Posts Tagged ‘Javascript’

Event messaging between JavaScript objects.

June 12, 2010

Simplest implementation:

function NewMessageBus() {
    return {
        when: function(name, fn) {
            this.fire[name] = fn;
        },
        fire: {}
    };
}

var msgBus = NewMessageBus();

Usage of this requires two things:

Creating the event

var presenter = (function() {
    msgBus.when('getContent', function() {
        model.load(view.content);
    });
}());

Note that the presenter is state-less.

Firing the event

var view = {
    getContent: function() {
        msgBus.fire.getContent();
    },
    content(htmlData) {
        $('#contentContainer').html(htmlData);
    }
}

var model = {
    load: function(cb) {
        $.ajax({
            type:       'GET',
            url:        'myContent.php',
            dataType:   'json',
            data:       {/* some parameters */},
            success:    function(data) {
                // some preprocessing of data
                cb(data.html);
                // some post processing of data
        });
    }
}

Usage

view.getContent();

That’s it pretty simple.

The view/model does not have any references to each other.

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RU A Developer Using Firefox?

March 27, 2010

XRefresh

This program is for you!

I want you image

It does an automatic refresh of the pages that are being served by your development work. Whenever you save it will automatically do a refresh on the the web page.

How it works, is it has two programs. One is an add-on to Firefox. The other is an application you run from your desktop.

The application on the desktop monitors your development work directories. If any saves are done on the files in those directories, it will let the add-on for Firefox know to do a refresh on any pages for those directories.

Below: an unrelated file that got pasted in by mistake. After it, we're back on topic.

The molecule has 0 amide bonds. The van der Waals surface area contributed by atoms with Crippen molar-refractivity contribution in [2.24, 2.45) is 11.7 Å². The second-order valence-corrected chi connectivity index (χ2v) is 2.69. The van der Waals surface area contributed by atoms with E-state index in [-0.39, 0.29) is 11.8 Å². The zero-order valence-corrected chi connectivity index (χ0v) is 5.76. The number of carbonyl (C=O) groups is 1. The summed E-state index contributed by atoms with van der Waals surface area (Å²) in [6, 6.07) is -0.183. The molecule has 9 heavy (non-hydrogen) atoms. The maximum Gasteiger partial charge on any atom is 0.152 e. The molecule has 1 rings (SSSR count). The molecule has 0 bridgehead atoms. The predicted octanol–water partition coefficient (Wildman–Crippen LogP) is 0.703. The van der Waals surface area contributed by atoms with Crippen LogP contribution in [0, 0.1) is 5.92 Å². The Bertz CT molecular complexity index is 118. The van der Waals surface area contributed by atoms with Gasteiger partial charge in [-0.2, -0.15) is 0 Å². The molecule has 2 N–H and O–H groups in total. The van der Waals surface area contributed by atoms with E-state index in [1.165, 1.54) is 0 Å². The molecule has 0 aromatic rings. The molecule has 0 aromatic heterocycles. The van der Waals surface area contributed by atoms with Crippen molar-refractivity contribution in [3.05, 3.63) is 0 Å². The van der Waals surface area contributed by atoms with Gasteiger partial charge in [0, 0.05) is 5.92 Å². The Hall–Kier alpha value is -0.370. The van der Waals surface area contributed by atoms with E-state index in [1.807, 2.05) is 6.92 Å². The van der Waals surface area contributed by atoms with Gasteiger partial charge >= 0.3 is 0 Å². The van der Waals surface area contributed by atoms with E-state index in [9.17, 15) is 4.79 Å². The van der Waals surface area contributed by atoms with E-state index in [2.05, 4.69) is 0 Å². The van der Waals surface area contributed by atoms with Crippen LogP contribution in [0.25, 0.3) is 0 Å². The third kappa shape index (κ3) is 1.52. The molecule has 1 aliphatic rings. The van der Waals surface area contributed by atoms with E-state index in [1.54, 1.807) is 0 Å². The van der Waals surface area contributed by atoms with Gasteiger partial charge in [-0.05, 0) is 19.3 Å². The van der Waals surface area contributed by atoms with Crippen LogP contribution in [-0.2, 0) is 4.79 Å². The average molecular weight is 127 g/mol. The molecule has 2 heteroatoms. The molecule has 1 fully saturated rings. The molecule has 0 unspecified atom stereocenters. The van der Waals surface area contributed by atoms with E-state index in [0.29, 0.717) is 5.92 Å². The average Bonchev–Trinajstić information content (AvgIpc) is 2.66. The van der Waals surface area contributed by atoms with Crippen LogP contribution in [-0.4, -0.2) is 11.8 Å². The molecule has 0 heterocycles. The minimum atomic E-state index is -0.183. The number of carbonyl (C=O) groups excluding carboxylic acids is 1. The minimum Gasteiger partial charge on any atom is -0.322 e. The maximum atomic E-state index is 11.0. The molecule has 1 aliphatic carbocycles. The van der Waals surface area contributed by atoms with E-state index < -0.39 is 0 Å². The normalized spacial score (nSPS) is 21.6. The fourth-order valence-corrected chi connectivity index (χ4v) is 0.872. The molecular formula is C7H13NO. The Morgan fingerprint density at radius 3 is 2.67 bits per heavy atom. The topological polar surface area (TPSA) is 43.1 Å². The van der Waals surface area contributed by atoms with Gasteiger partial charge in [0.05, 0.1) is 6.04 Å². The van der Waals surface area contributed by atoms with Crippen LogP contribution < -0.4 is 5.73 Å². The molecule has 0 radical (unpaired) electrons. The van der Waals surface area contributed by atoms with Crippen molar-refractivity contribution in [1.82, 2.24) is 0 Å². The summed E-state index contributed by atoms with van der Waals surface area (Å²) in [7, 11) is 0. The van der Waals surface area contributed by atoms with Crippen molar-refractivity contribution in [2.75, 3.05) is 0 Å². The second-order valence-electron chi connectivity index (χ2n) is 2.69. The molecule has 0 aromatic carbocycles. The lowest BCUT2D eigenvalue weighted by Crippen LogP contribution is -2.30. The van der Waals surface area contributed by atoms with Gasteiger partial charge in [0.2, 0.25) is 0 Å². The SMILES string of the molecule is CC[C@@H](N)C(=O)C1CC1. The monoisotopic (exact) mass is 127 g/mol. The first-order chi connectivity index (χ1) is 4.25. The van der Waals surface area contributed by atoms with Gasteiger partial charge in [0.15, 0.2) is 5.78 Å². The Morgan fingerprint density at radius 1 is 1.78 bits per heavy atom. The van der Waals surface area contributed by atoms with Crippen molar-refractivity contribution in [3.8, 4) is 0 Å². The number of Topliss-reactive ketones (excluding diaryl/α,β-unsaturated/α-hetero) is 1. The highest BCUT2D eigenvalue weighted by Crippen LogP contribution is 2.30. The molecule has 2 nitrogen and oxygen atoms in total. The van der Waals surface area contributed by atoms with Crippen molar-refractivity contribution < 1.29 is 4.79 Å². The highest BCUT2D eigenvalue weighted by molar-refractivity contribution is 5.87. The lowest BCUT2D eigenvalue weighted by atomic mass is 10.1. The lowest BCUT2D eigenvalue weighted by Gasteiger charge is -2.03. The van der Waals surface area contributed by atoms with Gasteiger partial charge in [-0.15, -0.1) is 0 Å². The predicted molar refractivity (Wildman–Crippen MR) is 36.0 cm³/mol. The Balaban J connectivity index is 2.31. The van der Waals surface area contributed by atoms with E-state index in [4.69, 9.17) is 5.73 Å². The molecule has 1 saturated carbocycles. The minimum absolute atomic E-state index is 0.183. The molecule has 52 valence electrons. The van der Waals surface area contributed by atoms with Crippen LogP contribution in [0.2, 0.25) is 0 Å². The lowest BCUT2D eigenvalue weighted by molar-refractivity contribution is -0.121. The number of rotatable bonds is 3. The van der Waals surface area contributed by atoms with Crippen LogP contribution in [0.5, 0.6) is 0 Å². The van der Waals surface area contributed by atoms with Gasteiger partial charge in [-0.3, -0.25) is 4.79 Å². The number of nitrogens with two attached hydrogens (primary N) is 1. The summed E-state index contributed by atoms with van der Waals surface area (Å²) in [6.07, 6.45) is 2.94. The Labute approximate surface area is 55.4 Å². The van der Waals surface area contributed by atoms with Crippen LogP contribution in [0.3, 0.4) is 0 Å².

Scenario:

Joe Sofwarer TDDs his code using qunit.

  1. So he writes a test (RED).
  2. Ctl-s.
  3. Loads up the unit-test page in Firefox.
  4. Gets his results.
  5. Writes code to make his (RED) test a (GREEN) test.
  6. Ctl-s.
  7. Goes to Firefox.
  8. Refresh button pressed.
  9. Reruns unit-test page.
  10. All is (GREEN).

Ten steps required for development.

Add XRefresh

  1. So he writes a test (RED).
  2. Ctl-s.
  3. Loads up the unit-test page in Firefox.
  4. Gets his results.
  5. Writes code to make his (RED) test a (GREEN) test.
  6. Ctl-s.
  7. All is (GREEN).

Seven steps required for development.

Faster feedback. Now there is more time to design and write code.

Or even blog about saving some time.

Recommend you check out there page, XRefresh.

Ugly Developing!

Is it jQuery’s fault it has leaky abstractions?

March 25, 2010

Yes and no.


No its not their fault it has a leaky abstraction.

An example of jQuery not being responsible is here:

    $('#content').css('border');

This is due to several things. One is that different browsers give different result. Two, a border actually consists of four sides (top, bottom, left, and right), and lastly each border side has three properties (style, width, and color). WOW, just looking at a border really includes TWELVE pieces of information.

The only responsibility I see that the implementation .css should return undefined instead of just returning whatever the browser implementation returns. It should force you to select for a very specific border side and property (opinionated software):

    $('#content').css("border-left-style")

Yes it is their fault it has a leaky abstraction.

An example:

    $('#content').addClass('outline');

That’s perfectly good semantics for adding classes to a selector. I say you’re right, but where it breaks down is if you need to add more than one class to a selector. you end up with this:

    $('#content').addClass('outline');
    $('#content').addClass('left_position');
    $('#content').addClass('reset_left');

or you could do this:

    $('#content').addClass('outline').addClass('left_position').addClass('reset_left');

Yawner, everybody understands method chaining. But isn’t one of the powerful tools of jQuery, is the iteration function .each. Shouldn’t we have something like this: